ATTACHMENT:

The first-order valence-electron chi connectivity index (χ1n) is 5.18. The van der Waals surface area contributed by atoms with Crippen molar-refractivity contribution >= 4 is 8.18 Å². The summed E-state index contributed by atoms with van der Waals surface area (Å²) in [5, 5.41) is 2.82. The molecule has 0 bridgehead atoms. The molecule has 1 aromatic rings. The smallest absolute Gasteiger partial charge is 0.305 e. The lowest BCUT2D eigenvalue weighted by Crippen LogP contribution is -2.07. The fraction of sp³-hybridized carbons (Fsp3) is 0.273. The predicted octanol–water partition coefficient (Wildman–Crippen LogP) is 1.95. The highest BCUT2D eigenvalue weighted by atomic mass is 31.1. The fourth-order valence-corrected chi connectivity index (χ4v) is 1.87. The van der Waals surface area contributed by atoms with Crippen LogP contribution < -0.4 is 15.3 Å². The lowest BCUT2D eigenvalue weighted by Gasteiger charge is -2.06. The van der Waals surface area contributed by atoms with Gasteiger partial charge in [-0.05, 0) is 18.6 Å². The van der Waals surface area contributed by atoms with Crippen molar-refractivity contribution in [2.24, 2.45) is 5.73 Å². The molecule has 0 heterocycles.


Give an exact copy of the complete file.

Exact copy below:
The first-order valence-electron chi connectivity index (χ1n) is 5.18. The van der Waals surface area contributed by atoms with Crippen molar-refractivity contribution >= 4 is 8.18 Å². The summed E-state index contributed by atoms with van der Waals surface area (Å²) in [5, 5.41) is 2.82. The molecule has 0 bridgehead atoms. The molecule has 1 aromatic rings. The smallest absolute Gasteiger partial charge is 0.305 e. The lowest BCUT2D eigenvalue weighted by Crippen LogP contribution is -2.07. The fraction of sp³-hybridized carbons (Fsp3) is 0.273. The predicted octanol–water partition coefficient (Wildman–Crippen LogP) is 1.95. The highest BCUT2D eigenvalue weighted by atomic mass is 31.1. The fourth-order valence-corrected chi connectivity index (χ4v) is 1.87. The van der Waals surface area contributed by atoms with Crippen LogP contribution < -0.4 is 15.3 Å². The lowest BCUT2D eigenvalue weighted by Gasteiger charge is -2.06. The van der Waals surface area contributed by atoms with Gasteiger partial charge in [-0.05, 0) is 18.6 Å². The van der Waals surface area contributed by atoms with Crippen molar-refractivity contribution in [2.24, 2.45) is 5.73 Å². The molecule has 0 heterocycles.